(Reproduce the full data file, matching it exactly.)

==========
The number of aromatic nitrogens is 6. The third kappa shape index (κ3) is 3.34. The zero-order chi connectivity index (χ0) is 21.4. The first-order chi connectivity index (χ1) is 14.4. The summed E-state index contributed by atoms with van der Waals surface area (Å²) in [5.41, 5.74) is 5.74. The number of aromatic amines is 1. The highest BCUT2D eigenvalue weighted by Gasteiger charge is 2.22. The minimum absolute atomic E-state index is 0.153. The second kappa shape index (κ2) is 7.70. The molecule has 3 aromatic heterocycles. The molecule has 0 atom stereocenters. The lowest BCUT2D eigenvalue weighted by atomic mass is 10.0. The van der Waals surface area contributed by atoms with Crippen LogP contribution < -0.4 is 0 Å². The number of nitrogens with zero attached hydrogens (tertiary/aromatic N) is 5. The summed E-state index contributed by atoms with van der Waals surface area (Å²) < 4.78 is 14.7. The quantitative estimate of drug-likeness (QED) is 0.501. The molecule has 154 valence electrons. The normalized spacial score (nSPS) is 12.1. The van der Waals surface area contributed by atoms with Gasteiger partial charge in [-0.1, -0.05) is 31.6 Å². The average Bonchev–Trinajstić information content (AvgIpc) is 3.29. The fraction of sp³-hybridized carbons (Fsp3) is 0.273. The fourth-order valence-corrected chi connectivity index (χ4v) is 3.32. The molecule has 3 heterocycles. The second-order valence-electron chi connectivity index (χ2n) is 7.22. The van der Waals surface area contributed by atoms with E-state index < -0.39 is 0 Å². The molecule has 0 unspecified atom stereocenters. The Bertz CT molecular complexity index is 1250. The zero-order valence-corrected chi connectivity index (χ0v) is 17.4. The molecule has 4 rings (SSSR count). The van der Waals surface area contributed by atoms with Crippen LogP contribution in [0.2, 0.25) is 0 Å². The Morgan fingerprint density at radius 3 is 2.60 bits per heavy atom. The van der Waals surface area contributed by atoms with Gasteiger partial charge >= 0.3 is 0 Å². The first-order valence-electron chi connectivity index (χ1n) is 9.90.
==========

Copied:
The number of aromatic nitrogens is 6. The third kappa shape index (κ3) is 3.34. The zero-order chi connectivity index (χ0) is 21.4. The first-order chi connectivity index (χ1) is 14.4. The summed E-state index contributed by atoms with van der Waals surface area (Å²) in [5.41, 5.74) is 5.74. The number of aromatic amines is 1. The highest BCUT2D eigenvalue weighted by Gasteiger charge is 2.22. The minimum absolute atomic E-state index is 0.153. The second kappa shape index (κ2) is 7.70. The molecule has 3 aromatic heterocycles. The molecule has 0 atom stereocenters. The lowest BCUT2D eigenvalue weighted by atomic mass is 10.0. The van der Waals surface area contributed by atoms with Crippen LogP contribution < -0.4 is 0 Å². The number of nitrogens with zero attached hydrogens (tertiary/aromatic N) is 5. The summed E-state index contributed by atoms with van der Waals surface area (Å²) < 4.78 is 14.7. The quantitative estimate of drug-likeness (QED) is 0.501. The molecule has 154 valence electrons. The normalized spacial score (nSPS) is 12.1. The van der Waals surface area contributed by atoms with Gasteiger partial charge in [-0.1, -0.05) is 31.6 Å². The average Bonchev–Trinajstić information content (AvgIpc) is 3.29. The fraction of sp³-hybridized carbons (Fsp3) is 0.273. The fourth-order valence-corrected chi connectivity index (χ4v) is 3.32. The molecule has 3 heterocycles. The second-order valence-electron chi connectivity index (χ2n) is 7.22. The van der Waals surface area contributed by atoms with E-state index < -0.39 is 0 Å². The molecule has 0 unspecified atom stereocenters. The Bertz CT molecular complexity index is 1250. The zero-order valence-corrected chi connectivity index (χ0v) is 17.4. The molecule has 4 rings (SSSR count). The van der Waals surface area contributed by atoms with Crippen LogP contribution in [0.2, 0.25) is 0 Å². The Morgan fingerprint density at radius 3 is 2.60 bits per heavy atom. The van der Waals surface area contributed by atoms with Gasteiger partial charge >= 0.3 is 0 Å². The first-order valence-electron chi connectivity index (χ1n) is 9.90.